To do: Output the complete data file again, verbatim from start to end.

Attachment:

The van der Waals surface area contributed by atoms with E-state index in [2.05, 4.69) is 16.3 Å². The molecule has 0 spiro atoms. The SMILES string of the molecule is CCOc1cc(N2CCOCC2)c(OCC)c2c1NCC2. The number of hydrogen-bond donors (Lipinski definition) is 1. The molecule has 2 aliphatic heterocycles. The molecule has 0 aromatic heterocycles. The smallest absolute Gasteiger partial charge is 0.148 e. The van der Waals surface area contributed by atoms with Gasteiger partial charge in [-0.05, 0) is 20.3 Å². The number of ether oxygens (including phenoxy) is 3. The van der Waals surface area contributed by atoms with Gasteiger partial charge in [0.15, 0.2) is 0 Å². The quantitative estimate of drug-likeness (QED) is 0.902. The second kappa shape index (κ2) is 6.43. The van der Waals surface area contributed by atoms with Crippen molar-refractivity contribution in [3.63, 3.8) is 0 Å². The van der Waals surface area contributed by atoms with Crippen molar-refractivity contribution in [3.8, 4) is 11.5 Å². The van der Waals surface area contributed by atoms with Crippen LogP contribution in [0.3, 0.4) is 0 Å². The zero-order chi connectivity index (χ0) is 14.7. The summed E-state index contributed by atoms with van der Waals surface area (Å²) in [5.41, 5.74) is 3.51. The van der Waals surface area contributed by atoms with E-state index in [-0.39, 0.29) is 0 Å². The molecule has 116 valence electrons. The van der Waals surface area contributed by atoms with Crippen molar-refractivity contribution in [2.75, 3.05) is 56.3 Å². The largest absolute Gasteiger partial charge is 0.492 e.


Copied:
The van der Waals surface area contributed by atoms with E-state index in [2.05, 4.69) is 16.3 Å². The molecule has 0 spiro atoms. The SMILES string of the molecule is CCOc1cc(N2CCOCC2)c(OCC)c2c1NCC2. The number of hydrogen-bond donors (Lipinski definition) is 1. The molecule has 2 aliphatic heterocycles. The molecule has 0 aromatic heterocycles. The smallest absolute Gasteiger partial charge is 0.148 e. The van der Waals surface area contributed by atoms with Gasteiger partial charge in [-0.05, 0) is 20.3 Å². The number of ether oxygens (including phenoxy) is 3. The van der Waals surface area contributed by atoms with Gasteiger partial charge in [0.15, 0.2) is 0 Å². The quantitative estimate of drug-likeness (QED) is 0.902. The second kappa shape index (κ2) is 6.43. The van der Waals surface area contributed by atoms with Crippen molar-refractivity contribution in [3.63, 3.8) is 0 Å². The van der Waals surface area contributed by atoms with Crippen molar-refractivity contribution in [3.8, 4) is 11.5 Å². The van der Waals surface area contributed by atoms with Crippen LogP contribution in [0.3, 0.4) is 0 Å². The zero-order chi connectivity index (χ0) is 14.7. The summed E-state index contributed by atoms with van der Waals surface area (Å²) in [5.41, 5.74) is 3.51. The van der Waals surface area contributed by atoms with E-state index in [-0.39, 0.29) is 0 Å². The molecule has 116 valence electrons. The van der Waals surface area contributed by atoms with Crippen molar-refractivity contribution in [2.75, 3.05) is 56.3 Å². The largest absolute Gasteiger partial charge is 0.492 e.